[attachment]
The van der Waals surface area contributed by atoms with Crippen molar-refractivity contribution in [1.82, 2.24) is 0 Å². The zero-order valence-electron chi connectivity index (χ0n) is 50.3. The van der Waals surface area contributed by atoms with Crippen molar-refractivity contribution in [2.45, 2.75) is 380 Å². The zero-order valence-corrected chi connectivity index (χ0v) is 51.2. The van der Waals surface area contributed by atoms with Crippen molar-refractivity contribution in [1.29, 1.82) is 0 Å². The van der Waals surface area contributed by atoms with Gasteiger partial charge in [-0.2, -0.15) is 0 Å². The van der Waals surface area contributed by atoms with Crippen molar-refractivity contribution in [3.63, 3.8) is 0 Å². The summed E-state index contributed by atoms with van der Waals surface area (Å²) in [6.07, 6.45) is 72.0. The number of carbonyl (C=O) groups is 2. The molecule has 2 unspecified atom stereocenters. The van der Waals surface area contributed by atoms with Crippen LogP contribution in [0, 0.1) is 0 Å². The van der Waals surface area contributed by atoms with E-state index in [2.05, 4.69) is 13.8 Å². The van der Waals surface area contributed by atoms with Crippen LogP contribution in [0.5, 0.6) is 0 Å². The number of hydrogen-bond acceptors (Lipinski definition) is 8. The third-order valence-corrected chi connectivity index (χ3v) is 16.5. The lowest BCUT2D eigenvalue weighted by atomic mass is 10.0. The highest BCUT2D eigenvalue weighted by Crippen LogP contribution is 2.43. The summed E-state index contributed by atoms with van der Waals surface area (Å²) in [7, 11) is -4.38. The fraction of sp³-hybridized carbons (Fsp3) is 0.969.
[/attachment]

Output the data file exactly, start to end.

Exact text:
The van der Waals surface area contributed by atoms with Crippen molar-refractivity contribution in [1.82, 2.24) is 0 Å². The zero-order valence-electron chi connectivity index (χ0n) is 50.3. The van der Waals surface area contributed by atoms with Crippen molar-refractivity contribution in [2.45, 2.75) is 380 Å². The zero-order valence-corrected chi connectivity index (χ0v) is 51.2. The van der Waals surface area contributed by atoms with Crippen molar-refractivity contribution in [1.29, 1.82) is 0 Å². The van der Waals surface area contributed by atoms with Gasteiger partial charge in [-0.2, -0.15) is 0 Å². The van der Waals surface area contributed by atoms with Crippen molar-refractivity contribution in [3.63, 3.8) is 0 Å². The summed E-state index contributed by atoms with van der Waals surface area (Å²) in [6.07, 6.45) is 72.0. The number of carbonyl (C=O) groups is 2. The molecule has 2 unspecified atom stereocenters. The van der Waals surface area contributed by atoms with Crippen LogP contribution in [0, 0.1) is 0 Å². The van der Waals surface area contributed by atoms with E-state index in [2.05, 4.69) is 13.8 Å². The van der Waals surface area contributed by atoms with Crippen LogP contribution in [0.5, 0.6) is 0 Å². The number of hydrogen-bond acceptors (Lipinski definition) is 8. The third-order valence-corrected chi connectivity index (χ3v) is 16.5. The lowest BCUT2D eigenvalue weighted by atomic mass is 10.0. The highest BCUT2D eigenvalue weighted by Crippen LogP contribution is 2.43. The summed E-state index contributed by atoms with van der Waals surface area (Å²) in [7, 11) is -4.38. The fraction of sp³-hybridized carbons (Fsp3) is 0.969.